Whatever situation you are in, try to experience the inner reality of the consciousness of all humans present and involved. Experienced from this viewpoint, a peaceful and much more level-headed consciousness within yourself can and will better evaluate the true ramifications of all actions, decisions, and interactions within the group.
Try this experiment; when sitting or standing in a group of people, think about your own inner reality, that point of infinite consciousness deep within you, far beyond your own fragile ego. Now, consider each of the other persons in your group as similar infinite points of consciousness. Realize the inter-connectedness of all of these points of consciousness. Now relate to the group as the magnificent congress of souls which it really is! You will effect great changes for the better in your happiness, well-being, and wisdom in group dealings.
Religion of the Future: Spirituality Reconciled with Science, Reason, and Logic
All societies have had religions. During the axial age, many societies evolved beyond their roots, and their first level religions went through a metamorphosis into second level religions such as Buddhism, Christianity and Islam. These second level religions retained many features of the original first level religions, but sublimated the original myths into higher level myths which were more appropriate to the new requirements of civilization. It is precisely these second level myths which we are now tempted to completely abandon. However, these myths are not untruths with which we deluded ourselves; rather, they are best-effort theories to explain the world as we find it, similar to the best effort theories we use in science. When we find a better theory, we change our paradigm, but we still recognize the utility of the previous theory and paradigm, in its day, and the need for better theories and paradigms for the future.
To quote Thomas Nagel from his book "The Last Word", as he discusses scientific beliefs and theories:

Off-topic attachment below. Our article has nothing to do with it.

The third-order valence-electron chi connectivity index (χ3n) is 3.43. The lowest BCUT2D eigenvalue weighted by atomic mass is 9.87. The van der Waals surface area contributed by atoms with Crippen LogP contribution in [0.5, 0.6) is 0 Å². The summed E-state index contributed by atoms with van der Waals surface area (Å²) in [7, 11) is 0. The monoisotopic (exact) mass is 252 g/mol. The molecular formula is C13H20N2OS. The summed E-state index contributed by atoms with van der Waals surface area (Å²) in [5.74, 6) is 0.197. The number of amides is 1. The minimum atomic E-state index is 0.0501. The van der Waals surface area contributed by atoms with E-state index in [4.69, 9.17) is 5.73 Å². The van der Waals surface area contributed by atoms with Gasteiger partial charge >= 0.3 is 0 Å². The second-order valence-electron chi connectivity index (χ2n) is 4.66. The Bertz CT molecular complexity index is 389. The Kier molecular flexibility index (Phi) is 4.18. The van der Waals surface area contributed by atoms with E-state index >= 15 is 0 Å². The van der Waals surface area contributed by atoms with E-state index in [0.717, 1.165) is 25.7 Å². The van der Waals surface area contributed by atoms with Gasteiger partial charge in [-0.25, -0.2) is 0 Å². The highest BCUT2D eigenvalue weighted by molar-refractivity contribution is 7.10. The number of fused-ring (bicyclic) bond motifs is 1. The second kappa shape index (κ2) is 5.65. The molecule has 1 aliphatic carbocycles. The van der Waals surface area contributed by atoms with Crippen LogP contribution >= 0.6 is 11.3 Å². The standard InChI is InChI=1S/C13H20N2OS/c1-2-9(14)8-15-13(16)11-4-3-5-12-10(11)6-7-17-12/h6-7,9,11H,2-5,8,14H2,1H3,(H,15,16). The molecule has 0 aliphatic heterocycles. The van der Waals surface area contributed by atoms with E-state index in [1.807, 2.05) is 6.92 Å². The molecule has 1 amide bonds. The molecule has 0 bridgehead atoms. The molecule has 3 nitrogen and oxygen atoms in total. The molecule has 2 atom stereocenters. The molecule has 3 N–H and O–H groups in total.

"This means that most of our beliefs at any time must in some degree be regarded as provisional, since they may be replaced when a different balance of reasons is generated by new experience or theoretical ingenuity. It also means that an eternal set of rules of scientific method cannot be laid down in advance. But it does not mean that it cannot be true that a certain theory is the most reasonable to accept given the evidence available at a particular time, and it does not mean that the theory cannot be objectively true, however provisionally we may hold it. Truth is not the same as certainty, or universal acceptance."
So, coming back to religion, when the first order world-explaining theories of societies began to fail, they sublimated them into much better second order theories, or world explaining myths, called Buddhism, Christianity, and Islam. What works for science, works also for the realms of philosophy, religion, and the humanities.
So, we could abandon the second order myths of Buddhism, Christianity, and Islam; or, we can create a new third order theory, or omni-myth, which represents the very best explanation possible to us at this time for the meaning and purpose of human life and human civilization.
While that meaning and purpose for an individual might be supplied by esoteric spirituality, for society as a whole and for civilization, something more is required. The meaning of civilization must be rooted in historicity. This historicity represents the story of meaning, the meaning of the story of human existence. I submit that the best theory to explain this meaning is rooted in the history of human progress found in the world’s great religious traditions.